There’s a poetic visual power in Terence Malick’s Song to Song, yet without the narrative backing, it is never quite enough to fully engage through the film’s somewhat monotonous 129 minute runtime.
Written and directed by Malick, Song to Song centres on two entangled couples, songwriters Faye (Rooney Mara) and BV (Ryan Gosling), and music mogul Cook (Michael Fassbender) and his waitress girlfriend (Natalie Portman). Set against the backdrop of the Austin music scene, the film loosely explores the challenges faced by each couple balancing their dreams with their relationships.
Malick attempts (and generally succeeds) in capturing the poignancy of the everyday in Song to Song, with the film feeling more like an art project than a narrative piece of cinema. Sumptuously shot depictions of the Austin cityscape, birds soaring through the skies, and the electric bustle and energy of live music gigs, allow Song to Song to craft an intriguing aesthetic picture. Whilst Malick captures the beauty of his locations, he seems more focused on capturing the beauty of his female stars, Portman and Mara, too often lingering the camera on the actresses’ bodies at every possible opportunity – like a leering old man whose eyes linger a little too long on his stars. This becomes so frequent that it actually has the reverse effect than intended, not romanticising them, but overexposing them so much that we don’t care. Interestingly, the film’s male stars Gosling and Fassbender are not subject to this voyeuristic eye.
Song to Song feels largely improvised and the narrative that binds together the occasionally poetic imagery of Malick’s feature feels undernourished and barely developed. With hushed narration from the film’s female stars, Malick attempts to develop some narrative structure yet this feels too little, too late. Instead we are forced to piece together events through chaotic, underdeveloped exchanges between the film’s characters that lack any narrative momentum or potent build-up. Whilst Malick opts for a dreamlike approach with Song to Song, it generally feels futile without a succinct or even semi-structured narrative backing resulting in the film feeling esoteric, isolating and more often than not, flat out dull.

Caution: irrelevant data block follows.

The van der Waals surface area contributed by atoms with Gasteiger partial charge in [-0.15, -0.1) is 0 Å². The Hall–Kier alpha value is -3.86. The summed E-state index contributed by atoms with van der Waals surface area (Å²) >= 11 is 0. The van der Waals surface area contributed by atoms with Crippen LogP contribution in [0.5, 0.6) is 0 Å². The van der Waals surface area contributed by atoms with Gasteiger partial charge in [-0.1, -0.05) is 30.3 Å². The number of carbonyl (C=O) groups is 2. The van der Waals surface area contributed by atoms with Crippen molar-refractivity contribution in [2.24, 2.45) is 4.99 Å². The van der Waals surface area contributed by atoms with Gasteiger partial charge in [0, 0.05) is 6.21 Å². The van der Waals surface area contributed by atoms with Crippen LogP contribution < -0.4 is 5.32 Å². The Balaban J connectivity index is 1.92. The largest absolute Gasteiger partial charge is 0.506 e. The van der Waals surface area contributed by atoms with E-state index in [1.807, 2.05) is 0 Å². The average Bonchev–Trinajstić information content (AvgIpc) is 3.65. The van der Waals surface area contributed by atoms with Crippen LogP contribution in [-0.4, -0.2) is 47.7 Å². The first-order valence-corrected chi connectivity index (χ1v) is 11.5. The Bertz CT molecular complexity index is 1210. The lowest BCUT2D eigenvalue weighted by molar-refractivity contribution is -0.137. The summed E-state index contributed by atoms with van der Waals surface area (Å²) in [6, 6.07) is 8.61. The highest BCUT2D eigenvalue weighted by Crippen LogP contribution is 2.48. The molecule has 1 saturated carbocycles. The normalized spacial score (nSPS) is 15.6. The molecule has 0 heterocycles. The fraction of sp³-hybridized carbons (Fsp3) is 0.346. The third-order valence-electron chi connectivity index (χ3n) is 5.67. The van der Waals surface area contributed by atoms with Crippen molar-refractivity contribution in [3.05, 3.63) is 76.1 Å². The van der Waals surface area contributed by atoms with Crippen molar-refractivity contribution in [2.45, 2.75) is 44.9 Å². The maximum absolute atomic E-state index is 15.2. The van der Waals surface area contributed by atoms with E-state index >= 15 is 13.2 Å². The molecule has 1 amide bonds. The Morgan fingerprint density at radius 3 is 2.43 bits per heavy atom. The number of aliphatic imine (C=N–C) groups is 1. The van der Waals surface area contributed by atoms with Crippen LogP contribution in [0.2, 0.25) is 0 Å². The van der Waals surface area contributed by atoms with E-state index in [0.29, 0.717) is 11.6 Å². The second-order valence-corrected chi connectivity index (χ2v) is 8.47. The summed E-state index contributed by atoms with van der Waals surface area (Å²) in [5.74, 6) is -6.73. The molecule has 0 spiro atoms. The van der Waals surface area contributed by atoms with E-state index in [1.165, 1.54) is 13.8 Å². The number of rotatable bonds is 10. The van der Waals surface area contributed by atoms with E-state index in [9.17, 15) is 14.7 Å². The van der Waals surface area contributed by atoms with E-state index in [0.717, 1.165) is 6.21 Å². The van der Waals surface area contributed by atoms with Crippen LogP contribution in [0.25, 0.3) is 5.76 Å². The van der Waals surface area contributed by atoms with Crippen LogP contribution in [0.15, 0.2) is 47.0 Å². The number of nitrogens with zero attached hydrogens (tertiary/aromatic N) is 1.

Song to Song gains some scattered excitement through electric snippets of live music gigs. These have a wild and frantic energy that acts like a much needed kick of life to the film, yet these scenes are generally too short. This does allow for Song to Song to include some cameos from Big Freedia, Iggy Pop and Val Kilmer – the latter getting to use a chainsaw to carve an amp in half. Supporting turns from Holly Hunter and Cate Blanchett feel similarly underutilised as the music-themed cameos.
Fortunately Song to Song gains some credibility from the natural charisma of its four lead actors. Fassbender brings a welcome manic energy to the proceedings but does not have the narrative direction to channel it anywhere, whilst Gosling makes an impression as the slightly more muted brooding artistic type. Mara and Portman feel like vessels for the pain and selfishness inflicted by the male characters, yet for Malick their presence seems mostly rooted in their physicality.
When successful Song to Song can feel poignant in its dreamlike lingering – yet more often than not it is a languid, isolating and frustratingly unfocused experience.